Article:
For ISVs: Time to be Picky

By David Lai  |  Print this article Print


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Now that the economy is edging toward recovery, business partners are re-examining new ways to grab a bigger share of IT spending. The basics haven't changed. We all want to provide customers the promise of superior solutions, technical expertise, and an understanding of their business imperatives.

Our ability to deliver on that promise is enhanced—or hampered, depending on our experience—by the major platform vendors we chose as allies. Vendors help deliver value-add services and technical savvy that instill confidence in our customers for the overall solution. They can make or break our business.

The Microsoft platform has created market opportunities for Independent software vendors (ISVs) who are comfortable sticking with Windows and emerging .Net software. Yet Microsoft, not unlike Oracle, competes with many of the same partners they support, putting the squeeze on smaller ISVs that compete in the enterprise space. IBM and BEA, the major-league J2EE vendors, offer proven application servers based on solid technology. So how do you pick a platform vendor?

This just isn't a technology decision anymore; it has far-reaching financial and business implications. Here are some factors to consider:

Factors to Consider

1. What about developers? Partners need a company that pays attention to the developer community. We need a variety of avenues for technical support, including a developer portal, 24-hour help desk and email support, mentoring, and more—as well as the broadest possible access to tools to make the development job easier. We need a platform that integrates with the open source Eclipse development environment.

2. What about technical services? There's more to services than a pre- and post-sales client engagement. Partners rely on vendors who, with the ISV, understand the end-customer's overall business needs. We need technical expertise for existing applications and business processes. We can use help developing industry knowledge beyond plain-vanilla Java. And since billions of transactions continue to run through legacy back-end systems, we sure can use the vendor's help in supporting them.

3. Who do we call for support help? The longer problems remain unresolved, the more unhappy the customer grows. If a partner has days to install a complex application, we need an immediate and cost-effective technical assessment to help with testing and performance tuning. We don't want to make three separate calls to platform, database and integration vendors to resolve a system failure. We want to call a single, accountable vendor that supports all hardware and software platforms. This puts IBM in an enviable position; they have solved the quandary of multiple support points and escalation procedures.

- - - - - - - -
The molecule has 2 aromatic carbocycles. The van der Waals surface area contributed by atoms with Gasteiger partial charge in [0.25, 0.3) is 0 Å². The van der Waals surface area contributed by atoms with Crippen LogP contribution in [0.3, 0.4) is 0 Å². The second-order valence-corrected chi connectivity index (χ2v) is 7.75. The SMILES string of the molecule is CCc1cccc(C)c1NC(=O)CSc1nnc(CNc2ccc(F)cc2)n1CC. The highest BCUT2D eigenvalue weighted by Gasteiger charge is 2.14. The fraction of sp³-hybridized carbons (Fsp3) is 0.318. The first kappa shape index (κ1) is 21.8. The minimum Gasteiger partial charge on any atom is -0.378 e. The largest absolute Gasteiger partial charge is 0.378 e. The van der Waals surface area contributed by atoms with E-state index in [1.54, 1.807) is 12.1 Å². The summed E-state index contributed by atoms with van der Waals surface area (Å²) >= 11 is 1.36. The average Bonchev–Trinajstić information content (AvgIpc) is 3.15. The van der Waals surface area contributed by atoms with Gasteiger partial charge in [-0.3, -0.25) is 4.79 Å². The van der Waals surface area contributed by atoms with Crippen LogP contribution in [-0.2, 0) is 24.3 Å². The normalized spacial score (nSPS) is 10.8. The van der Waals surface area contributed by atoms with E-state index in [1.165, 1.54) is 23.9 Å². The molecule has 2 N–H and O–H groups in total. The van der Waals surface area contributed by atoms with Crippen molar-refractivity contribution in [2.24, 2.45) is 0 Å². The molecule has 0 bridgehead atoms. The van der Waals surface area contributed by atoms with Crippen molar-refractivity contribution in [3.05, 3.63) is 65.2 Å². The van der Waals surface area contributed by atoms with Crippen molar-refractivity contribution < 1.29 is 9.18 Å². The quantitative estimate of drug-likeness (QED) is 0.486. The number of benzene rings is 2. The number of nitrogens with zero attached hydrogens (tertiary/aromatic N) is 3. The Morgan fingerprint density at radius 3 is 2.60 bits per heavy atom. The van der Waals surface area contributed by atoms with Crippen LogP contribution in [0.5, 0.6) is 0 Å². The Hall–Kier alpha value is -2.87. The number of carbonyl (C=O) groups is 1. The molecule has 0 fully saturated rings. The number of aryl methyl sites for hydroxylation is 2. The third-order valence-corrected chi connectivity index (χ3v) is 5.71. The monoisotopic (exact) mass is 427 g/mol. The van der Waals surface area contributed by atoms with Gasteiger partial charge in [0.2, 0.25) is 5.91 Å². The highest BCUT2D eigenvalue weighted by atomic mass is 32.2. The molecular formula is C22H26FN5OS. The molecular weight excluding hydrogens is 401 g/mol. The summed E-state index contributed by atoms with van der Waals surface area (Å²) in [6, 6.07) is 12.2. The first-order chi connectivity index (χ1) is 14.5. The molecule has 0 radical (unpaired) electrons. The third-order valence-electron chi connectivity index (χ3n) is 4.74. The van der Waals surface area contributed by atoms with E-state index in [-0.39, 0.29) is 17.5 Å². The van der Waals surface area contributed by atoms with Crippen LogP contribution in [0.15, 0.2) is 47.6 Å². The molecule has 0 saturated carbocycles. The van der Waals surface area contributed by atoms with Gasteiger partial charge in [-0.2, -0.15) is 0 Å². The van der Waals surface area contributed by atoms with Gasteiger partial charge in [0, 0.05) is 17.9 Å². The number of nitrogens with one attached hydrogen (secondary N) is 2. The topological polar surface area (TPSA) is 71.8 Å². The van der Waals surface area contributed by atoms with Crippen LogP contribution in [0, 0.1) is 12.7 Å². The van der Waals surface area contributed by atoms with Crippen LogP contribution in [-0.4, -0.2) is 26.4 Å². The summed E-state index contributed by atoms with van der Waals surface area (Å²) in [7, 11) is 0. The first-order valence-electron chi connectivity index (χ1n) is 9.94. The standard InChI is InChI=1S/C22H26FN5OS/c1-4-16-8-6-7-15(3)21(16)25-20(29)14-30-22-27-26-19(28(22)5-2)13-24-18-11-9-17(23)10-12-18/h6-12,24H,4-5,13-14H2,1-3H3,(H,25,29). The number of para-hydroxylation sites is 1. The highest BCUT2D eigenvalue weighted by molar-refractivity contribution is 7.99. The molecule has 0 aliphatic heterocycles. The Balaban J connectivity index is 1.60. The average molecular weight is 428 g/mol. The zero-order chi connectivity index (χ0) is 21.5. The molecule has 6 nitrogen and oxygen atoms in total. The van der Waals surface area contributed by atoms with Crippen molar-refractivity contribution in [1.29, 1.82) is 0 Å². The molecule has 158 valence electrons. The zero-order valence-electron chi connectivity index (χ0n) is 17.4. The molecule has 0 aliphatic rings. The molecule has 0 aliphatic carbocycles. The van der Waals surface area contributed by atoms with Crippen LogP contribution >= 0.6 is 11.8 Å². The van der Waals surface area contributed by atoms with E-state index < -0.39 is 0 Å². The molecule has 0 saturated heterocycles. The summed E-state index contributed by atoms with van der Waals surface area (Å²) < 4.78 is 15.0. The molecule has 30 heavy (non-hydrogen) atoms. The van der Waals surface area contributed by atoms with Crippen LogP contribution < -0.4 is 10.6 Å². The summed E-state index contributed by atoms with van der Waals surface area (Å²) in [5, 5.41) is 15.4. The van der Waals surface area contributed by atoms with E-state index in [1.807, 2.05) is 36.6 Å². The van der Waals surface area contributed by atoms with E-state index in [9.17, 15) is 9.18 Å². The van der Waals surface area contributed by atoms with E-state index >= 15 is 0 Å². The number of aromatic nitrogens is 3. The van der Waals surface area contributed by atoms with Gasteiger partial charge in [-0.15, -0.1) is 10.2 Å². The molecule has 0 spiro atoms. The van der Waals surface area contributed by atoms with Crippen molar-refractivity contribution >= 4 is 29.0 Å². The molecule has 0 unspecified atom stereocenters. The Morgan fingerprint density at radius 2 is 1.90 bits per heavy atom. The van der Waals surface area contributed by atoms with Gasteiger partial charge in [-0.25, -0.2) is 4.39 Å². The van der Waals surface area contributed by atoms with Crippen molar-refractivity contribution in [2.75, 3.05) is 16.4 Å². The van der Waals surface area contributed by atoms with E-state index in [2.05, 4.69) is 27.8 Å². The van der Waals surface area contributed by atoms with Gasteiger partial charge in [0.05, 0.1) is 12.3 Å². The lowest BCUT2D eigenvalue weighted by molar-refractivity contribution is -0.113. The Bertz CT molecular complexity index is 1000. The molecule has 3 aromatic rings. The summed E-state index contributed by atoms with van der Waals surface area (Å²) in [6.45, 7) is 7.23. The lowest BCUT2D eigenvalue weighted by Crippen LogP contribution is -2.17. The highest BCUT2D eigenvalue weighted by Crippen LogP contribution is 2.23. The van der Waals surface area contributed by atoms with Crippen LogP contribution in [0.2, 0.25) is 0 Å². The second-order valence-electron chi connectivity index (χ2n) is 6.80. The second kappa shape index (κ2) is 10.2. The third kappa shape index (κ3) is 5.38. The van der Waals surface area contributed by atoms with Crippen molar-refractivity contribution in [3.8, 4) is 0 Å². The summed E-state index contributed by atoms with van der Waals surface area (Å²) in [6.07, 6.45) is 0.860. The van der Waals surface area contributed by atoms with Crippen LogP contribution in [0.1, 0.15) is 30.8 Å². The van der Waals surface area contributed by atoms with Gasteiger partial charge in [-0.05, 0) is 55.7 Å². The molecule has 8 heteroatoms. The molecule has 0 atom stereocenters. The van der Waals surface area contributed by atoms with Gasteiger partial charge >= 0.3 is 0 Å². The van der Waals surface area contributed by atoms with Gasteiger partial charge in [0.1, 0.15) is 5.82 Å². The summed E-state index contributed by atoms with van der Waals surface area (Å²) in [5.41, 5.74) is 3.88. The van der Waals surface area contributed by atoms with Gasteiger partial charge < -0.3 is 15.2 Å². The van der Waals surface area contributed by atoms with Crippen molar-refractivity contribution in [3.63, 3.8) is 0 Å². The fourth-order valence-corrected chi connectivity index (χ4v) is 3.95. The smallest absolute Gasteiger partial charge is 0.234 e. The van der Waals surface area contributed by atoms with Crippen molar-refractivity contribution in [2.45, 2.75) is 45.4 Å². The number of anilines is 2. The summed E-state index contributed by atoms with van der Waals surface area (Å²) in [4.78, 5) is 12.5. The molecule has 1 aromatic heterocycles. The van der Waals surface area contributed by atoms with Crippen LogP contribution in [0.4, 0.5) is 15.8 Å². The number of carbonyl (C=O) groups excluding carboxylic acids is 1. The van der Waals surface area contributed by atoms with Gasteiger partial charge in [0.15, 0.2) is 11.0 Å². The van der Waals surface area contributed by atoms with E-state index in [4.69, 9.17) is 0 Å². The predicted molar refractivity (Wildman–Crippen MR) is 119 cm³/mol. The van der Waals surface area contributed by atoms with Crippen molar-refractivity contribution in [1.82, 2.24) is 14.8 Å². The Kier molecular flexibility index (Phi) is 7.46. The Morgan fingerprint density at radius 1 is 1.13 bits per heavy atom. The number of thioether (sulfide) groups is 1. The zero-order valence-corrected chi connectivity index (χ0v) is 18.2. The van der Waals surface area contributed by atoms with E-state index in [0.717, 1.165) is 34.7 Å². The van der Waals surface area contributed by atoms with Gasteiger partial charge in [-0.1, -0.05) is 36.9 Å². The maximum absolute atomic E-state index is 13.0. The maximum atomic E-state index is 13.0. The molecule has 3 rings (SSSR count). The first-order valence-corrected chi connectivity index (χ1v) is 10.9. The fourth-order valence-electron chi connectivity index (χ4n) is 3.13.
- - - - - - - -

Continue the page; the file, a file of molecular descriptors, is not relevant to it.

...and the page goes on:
4. Are there hidden costs? Partners can trim costs by leading with a single platform. It's expensive to port, test and maintain multiple software platforms, especially when you have to support new releases of every platform in your partner's offering. Further, platforms cannot be judged by purchase price alone; the cost of the total lifecycle must be considered. ISVs are also internally burdened by maintenance costs, so we suffer double-edged price pressures. For example, the competitive purchase price of BEA's WebLogic belies the fact that customers are saddled with high yearly hikes in maintenance fees. It's the partners—not the platform vendor—who receive the customer complaints.

5. Where will you be five years from now? Whether they like it or not, pure-play companies are perceived by customers as takeover targets. A large bank or retailer doesn't want to wonder whether the platform they selected today will be supported tomorrow. Partners benefit from associating with a vendor that has longevity is an industry leader.

6. Proprietary or agnostic? The '90s generated considerable information technology (IT) spending as companies sold unique installations to single departments but this created business unit silos. Customer IT departments today are trying to integrate and update their investments. They can economize by selecting common vendor platforms that support a broad portfolio of software. That way, platforms and their support can be rationalized, simplified and integrated across the enterprise.

Choosing Wisely

In conclusion, a partnership with a platform vendor is more than a joint press release. It's a strategic investment in a company that shares your overall business and technology vision while offering expertise in your customer's industry. A vendor should help you and your customers achieve costs efficiencies, supply deep technical skills, and be readily available—sticking by you throughout the sales and installation cycle and beyond.

You are in business for the long haul and you will live with your platform choice for many years. Make it wisely.

David Lai has been involved in developing enterprise software with a focus in Business Intelligence and Enterprise Portals for the past 15 years. He is the CTO of Viador, an IBM partner, Viador develops business intelligence development tools for systems integration/ISV partners and enterprise customers. He can be contacted at dlai@viador.com